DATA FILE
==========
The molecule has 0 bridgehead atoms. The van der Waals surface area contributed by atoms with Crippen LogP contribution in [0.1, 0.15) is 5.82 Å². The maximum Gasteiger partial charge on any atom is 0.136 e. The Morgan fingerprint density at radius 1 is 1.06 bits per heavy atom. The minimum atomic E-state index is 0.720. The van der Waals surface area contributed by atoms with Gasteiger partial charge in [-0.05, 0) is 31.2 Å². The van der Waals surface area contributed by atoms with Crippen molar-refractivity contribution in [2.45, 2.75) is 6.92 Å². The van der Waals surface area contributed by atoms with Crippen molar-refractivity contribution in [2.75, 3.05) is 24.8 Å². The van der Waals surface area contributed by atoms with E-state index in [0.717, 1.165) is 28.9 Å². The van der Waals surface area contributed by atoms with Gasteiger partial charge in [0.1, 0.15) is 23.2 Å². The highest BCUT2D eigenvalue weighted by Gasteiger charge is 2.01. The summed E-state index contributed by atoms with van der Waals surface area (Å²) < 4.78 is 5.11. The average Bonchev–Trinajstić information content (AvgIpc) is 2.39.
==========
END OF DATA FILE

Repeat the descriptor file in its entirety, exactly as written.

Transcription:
The molecule has 0 bridgehead atoms. The van der Waals surface area contributed by atoms with Crippen LogP contribution in [0.1, 0.15) is 5.82 Å². The maximum Gasteiger partial charge on any atom is 0.136 e. The Morgan fingerprint density at radius 1 is 1.06 bits per heavy atom. The minimum atomic E-state index is 0.720. The van der Waals surface area contributed by atoms with Gasteiger partial charge in [-0.05, 0) is 31.2 Å². The van der Waals surface area contributed by atoms with Crippen molar-refractivity contribution in [2.45, 2.75) is 6.92 Å². The van der Waals surface area contributed by atoms with Crippen molar-refractivity contribution in [2.75, 3.05) is 24.8 Å². The van der Waals surface area contributed by atoms with E-state index in [0.717, 1.165) is 28.9 Å². The van der Waals surface area contributed by atoms with Gasteiger partial charge in [0.1, 0.15) is 23.2 Å². The highest BCUT2D eigenvalue weighted by Gasteiger charge is 2.01. The summed E-state index contributed by atoms with van der Waals surface area (Å²) < 4.78 is 5.11. The average Bonchev–Trinajstić information content (AvgIpc) is 2.39.